by Matt Badcock
BEFORE Canada, Mark Sampson had to wait for doors to open for him. Now the England manager can stroll right through them as the great and good of the sporting world queue up to hear the secrets of the World Cup bronze medal Lionesses.
“It’s been great to come back,” Sampson tells Women’s Football Weekly from England’s St George’s Park base ahead of tomorrow’s European Championships qualifier in Estonia.
“People are keen to hear our story and hear what we did that was different to other teams and in the past. We’re open to sharing those experiences and concepts.
“From my point of view personally, it’s also given me the chance to speak to people I probably wouldn’t have got the opportunity to speak to.
“Just now, strangely enough, I’ve just come from having a chat with Neil Lennon, Roberto Di Matteo and Howard Wilkinson.
“It was just a chat about football, but a year ago I wouldn’t have had that opportunity. So it works both ways. Us sharing what we’ve got and now the chance to really delve into what other people do as well.
“It’s nice. You always hope you can have that. When I was a young coach I always hoped one day I’d get the access to work with excellent players, be around top managers, learn and share experiences. That’s when you learn.
“It’s been great to come back and be involved in those types of events and situations.”
It’s fair to say life was pretty different BC. England captured the hearts of the nation with their courageous performances on the way to the semi-final.
Of course there was the heartbreak of Laura Bassett’s one-in-a-million own goal, before the resilience of character to bounce back and beat Germany to claim the bronze medal.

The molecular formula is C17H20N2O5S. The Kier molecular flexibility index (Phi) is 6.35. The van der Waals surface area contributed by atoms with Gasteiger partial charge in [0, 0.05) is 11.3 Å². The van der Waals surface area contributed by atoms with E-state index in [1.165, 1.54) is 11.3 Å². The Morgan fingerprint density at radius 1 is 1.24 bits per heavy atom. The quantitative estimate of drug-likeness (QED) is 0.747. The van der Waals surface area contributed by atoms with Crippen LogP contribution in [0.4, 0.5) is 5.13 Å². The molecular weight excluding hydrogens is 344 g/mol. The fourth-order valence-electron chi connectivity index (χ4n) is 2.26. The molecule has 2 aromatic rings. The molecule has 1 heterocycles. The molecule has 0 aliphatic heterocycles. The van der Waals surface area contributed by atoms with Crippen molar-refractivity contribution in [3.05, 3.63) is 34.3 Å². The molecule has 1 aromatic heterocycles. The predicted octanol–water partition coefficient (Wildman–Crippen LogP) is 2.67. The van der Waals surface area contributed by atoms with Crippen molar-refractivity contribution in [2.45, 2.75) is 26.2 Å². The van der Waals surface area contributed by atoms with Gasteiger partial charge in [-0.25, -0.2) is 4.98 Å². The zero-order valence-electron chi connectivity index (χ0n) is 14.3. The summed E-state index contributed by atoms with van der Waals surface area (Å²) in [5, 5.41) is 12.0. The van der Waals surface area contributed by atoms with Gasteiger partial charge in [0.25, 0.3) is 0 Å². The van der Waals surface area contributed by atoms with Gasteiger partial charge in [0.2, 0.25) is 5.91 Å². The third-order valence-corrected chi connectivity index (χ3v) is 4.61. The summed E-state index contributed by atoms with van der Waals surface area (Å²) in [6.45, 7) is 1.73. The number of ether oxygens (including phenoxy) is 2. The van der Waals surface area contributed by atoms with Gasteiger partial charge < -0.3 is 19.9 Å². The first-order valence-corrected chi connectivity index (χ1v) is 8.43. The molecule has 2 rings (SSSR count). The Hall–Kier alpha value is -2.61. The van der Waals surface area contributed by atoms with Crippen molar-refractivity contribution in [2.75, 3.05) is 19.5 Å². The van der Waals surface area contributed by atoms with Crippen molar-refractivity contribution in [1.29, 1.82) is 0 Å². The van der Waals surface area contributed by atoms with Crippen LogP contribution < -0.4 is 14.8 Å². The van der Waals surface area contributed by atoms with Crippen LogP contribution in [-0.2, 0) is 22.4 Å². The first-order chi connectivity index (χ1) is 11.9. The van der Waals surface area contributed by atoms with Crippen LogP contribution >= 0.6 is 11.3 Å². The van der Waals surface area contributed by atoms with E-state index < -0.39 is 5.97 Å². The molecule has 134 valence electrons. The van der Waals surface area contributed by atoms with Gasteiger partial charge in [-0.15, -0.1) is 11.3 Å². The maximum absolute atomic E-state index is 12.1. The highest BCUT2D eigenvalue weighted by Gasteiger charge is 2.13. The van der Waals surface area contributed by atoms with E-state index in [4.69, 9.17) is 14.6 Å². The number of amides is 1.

When they stepped on the plane to fly home, most probably didn’t know what they were about to return to.
A Downing Street reception, invites to the Royal Box at Wimbledon and increased interest and attendances at Women’s Super League games.
“The first proper days of camp in particular have been brilliant because it’s the first time we’ve got the players together since we all jumped off the plane post-tournament,” says the 32-year-old.
“It seems a long, long time ago and what we haven’t had the chance to do is just talk about the tournament. So we’ve been doing that. We’ve been sharing our experiences, patting each other on the back and really enjoying the fact we achieved something very special.
“We’ve also talked about what’s changed. What’s it like to be at home now? What’s it like to play in front of more supporters for your club? What’s it like to be recognised in the street?”
Sampson points to the experienced campaigners for the best examples of what’s changed.
“I always look at the really experienced players,” he says. “The likes of Casey Stoney, Fara Williams and Laura Bassett who have been around the game for years and experienced every possible thing they can in football.
“They’ve played games with no one watching, had to look around to try and find a team to play for, to now where they’re seeing lots of media interested, lots of people watching games and playing in an environment that is a lot more professional than it was.
“It’s great for all of them. But one great thing with this group is they all want to keep moving forward. We want to make sure this is a legacy that can be sustained – and not only a legacy that can be sustained, but grown.”